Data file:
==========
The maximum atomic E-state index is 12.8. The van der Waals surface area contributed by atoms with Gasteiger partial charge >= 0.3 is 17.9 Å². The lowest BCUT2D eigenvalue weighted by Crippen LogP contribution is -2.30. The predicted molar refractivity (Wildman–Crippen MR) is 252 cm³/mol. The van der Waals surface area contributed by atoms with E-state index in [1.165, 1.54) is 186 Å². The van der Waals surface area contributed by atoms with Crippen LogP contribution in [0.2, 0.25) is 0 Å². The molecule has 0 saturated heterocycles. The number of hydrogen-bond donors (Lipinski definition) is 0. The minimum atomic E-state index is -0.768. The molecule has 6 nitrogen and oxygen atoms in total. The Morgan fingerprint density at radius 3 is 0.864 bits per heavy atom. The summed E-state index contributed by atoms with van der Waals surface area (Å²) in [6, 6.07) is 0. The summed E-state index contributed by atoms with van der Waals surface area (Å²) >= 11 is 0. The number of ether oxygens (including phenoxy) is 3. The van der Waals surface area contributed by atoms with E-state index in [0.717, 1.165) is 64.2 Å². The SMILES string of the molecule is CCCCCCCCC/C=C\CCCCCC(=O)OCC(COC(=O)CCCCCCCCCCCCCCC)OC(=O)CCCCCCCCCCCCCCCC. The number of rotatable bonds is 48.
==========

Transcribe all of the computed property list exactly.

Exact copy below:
The maximum atomic E-state index is 12.8. The van der Waals surface area contributed by atoms with Gasteiger partial charge >= 0.3 is 17.9 Å². The lowest BCUT2D eigenvalue weighted by Crippen LogP contribution is -2.30. The predicted molar refractivity (Wildman–Crippen MR) is 252 cm³/mol. The van der Waals surface area contributed by atoms with E-state index in [1.165, 1.54) is 186 Å². The van der Waals surface area contributed by atoms with Crippen LogP contribution in [0.2, 0.25) is 0 Å². The molecule has 0 saturated heterocycles. The number of hydrogen-bond donors (Lipinski definition) is 0. The minimum atomic E-state index is -0.768. The molecule has 6 nitrogen and oxygen atoms in total. The Morgan fingerprint density at radius 3 is 0.864 bits per heavy atom. The summed E-state index contributed by atoms with van der Waals surface area (Å²) in [6, 6.07) is 0. The summed E-state index contributed by atoms with van der Waals surface area (Å²) >= 11 is 0. The number of ether oxygens (including phenoxy) is 3. The van der Waals surface area contributed by atoms with E-state index in [0.717, 1.165) is 64.2 Å². The SMILES string of the molecule is CCCCCCCCC/C=C\CCCCCC(=O)OCC(COC(=O)CCCCCCCCCCCCCCC)OC(=O)CCCCCCCCCCCCCCCC. The number of rotatable bonds is 48.